Considering IMD’s reputation for intensive leadership development, Lausanne seemingly reinforces the culture of the school. “The gorgeous scenery also provided the ideal backdrop for all the self-reflection IMD challenges us to take the time to do,” explains Amanda Tan, a ’23 P&Q Best & Brightest MBA.  “It’s as if the lake was designed with IMD in mind!”

IMD Library with view over Lake Geneva


Fast forward to the Class of 2023 and nature has been equally important to their experience. Stephanie Vetsch, a Canadian engineer, organized a ski trip for 20 classmates to Verbier, ranked as the world’s top ski resort by World Ski Awards in four of the past five years. Her best moment: teaching a classmate how to ski. This winter trip was also a highlight for Siya Xabanisa, a South African investment officer. While the trip enabled the class to enjoy themselves and connect, it also hammered home a major lesson to Xabanisa.

“It served as a powerful reminder of the urgent need to address environmental challenges,” he writes. “Witnessing the snow-covered landscape was a stark reminder of how climate change is impacting our world. It gave me a firsthand appreciation of the fragile beauty of nature and the importance of taking action to limit our environmental impact.”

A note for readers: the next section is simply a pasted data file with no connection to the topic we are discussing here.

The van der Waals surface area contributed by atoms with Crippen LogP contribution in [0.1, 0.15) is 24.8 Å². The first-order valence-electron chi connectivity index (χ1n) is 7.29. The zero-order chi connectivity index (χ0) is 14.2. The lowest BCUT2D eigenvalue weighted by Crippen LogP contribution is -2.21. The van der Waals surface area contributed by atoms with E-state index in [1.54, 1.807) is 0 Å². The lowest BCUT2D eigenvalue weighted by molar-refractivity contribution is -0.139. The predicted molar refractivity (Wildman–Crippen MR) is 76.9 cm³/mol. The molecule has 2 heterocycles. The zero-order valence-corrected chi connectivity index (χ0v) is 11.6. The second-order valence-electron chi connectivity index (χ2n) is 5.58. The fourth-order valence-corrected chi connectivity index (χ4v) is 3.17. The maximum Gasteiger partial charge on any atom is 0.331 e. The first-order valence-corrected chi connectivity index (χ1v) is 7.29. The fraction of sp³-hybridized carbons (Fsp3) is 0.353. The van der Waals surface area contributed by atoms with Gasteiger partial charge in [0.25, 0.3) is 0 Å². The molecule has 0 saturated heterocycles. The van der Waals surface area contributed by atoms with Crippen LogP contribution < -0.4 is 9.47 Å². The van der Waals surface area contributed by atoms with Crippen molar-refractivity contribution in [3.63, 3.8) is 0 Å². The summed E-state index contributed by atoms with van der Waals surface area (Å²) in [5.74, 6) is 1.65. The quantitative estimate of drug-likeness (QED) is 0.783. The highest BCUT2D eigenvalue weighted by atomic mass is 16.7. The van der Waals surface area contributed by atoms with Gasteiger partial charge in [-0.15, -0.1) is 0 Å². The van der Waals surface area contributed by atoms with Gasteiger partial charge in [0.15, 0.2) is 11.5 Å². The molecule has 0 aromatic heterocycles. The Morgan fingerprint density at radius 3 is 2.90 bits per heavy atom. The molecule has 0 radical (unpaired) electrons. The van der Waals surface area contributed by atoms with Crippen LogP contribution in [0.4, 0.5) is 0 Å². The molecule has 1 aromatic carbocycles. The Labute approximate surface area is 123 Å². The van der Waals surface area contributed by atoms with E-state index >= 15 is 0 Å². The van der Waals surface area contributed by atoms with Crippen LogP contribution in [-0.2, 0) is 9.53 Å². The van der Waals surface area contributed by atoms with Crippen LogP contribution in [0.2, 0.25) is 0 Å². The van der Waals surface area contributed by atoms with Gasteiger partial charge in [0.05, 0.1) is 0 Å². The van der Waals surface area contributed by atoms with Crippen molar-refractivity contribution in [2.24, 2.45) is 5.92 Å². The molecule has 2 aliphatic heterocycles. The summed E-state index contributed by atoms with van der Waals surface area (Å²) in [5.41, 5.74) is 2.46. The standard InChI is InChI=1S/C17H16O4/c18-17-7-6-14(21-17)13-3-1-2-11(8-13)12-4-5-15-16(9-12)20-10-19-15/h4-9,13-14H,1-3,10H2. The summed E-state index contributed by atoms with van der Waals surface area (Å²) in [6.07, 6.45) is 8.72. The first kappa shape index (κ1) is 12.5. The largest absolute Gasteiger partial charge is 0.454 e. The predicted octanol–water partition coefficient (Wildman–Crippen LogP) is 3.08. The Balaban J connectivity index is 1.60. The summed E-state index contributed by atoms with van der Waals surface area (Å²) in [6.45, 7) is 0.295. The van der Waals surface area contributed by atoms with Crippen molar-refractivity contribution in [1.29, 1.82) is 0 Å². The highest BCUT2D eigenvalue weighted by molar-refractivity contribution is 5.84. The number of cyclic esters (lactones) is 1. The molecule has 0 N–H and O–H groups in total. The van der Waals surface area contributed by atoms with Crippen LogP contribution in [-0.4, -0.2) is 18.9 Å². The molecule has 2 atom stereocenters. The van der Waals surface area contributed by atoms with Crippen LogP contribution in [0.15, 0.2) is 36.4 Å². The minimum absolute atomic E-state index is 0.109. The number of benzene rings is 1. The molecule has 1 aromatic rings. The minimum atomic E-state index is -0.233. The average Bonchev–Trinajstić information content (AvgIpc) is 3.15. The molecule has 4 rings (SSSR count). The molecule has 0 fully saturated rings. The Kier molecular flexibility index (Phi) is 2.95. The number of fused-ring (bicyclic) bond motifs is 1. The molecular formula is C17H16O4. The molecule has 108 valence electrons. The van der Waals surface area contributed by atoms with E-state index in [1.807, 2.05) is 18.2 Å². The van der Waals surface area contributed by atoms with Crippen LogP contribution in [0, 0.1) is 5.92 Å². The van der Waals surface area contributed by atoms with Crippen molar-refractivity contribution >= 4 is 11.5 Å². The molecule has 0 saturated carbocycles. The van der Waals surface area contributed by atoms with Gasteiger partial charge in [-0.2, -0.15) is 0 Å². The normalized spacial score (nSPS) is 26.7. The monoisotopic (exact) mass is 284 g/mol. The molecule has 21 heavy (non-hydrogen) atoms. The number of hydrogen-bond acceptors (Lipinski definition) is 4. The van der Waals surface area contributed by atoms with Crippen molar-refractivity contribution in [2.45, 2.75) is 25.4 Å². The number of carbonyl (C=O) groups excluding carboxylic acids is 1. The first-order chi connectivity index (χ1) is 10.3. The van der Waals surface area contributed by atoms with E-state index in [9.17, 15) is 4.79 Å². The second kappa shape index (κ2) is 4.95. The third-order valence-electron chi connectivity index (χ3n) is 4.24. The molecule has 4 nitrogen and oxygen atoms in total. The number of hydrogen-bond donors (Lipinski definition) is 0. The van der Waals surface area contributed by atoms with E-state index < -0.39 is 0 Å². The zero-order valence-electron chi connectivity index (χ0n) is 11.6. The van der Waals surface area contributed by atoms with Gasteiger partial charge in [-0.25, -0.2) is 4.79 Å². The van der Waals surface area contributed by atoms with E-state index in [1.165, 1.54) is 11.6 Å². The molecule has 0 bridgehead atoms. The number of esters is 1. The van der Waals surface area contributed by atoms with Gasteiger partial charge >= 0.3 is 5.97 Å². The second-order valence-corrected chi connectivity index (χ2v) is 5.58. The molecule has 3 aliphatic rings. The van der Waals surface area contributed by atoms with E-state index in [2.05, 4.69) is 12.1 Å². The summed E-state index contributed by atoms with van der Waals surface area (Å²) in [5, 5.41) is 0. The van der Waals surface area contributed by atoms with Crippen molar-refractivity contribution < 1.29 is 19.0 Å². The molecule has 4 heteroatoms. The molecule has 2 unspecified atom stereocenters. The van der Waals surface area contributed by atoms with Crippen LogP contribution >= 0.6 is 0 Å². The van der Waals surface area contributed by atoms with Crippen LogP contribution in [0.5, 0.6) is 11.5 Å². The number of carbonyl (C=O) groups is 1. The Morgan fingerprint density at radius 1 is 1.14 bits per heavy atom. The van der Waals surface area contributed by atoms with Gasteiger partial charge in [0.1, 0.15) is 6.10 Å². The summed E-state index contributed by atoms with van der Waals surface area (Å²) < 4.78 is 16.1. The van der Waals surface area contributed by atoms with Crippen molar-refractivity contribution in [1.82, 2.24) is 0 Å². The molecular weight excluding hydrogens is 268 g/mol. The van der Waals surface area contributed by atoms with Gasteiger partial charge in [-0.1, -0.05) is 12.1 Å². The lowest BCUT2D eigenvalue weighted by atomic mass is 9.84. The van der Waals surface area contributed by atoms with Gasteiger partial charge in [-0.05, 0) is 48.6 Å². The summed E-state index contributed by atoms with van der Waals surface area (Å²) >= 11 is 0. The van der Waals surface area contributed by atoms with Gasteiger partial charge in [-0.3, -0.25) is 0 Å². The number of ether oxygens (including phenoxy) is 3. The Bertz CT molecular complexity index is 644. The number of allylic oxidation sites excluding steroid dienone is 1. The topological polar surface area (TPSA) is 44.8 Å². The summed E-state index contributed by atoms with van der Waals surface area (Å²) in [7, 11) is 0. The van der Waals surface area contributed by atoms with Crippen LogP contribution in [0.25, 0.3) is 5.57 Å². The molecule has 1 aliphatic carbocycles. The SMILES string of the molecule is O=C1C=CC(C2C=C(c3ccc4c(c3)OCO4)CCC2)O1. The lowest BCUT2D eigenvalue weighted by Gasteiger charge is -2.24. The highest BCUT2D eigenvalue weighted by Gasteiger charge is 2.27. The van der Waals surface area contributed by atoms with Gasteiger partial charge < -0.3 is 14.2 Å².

More than that, these treks – among other activities – have helped the class deepen their relationships with each other. “When you spend weeks and months together, travelling across the globe, dancing at festivals, heatedly debating until the early mornings, trekking in the Swiss mountains, and exploring concerns and weaknesses with trained leadership coaches, you bond through shared experiences – whether positive or negative,” explains Akané Lièvre, a doctor-turned-consultant. “In the process you build an incredible amount of trust with each other. I have grown, both personally and professionally, through the help of my MBA colleagues and have created strong bonds that I hope will last a lifetime.”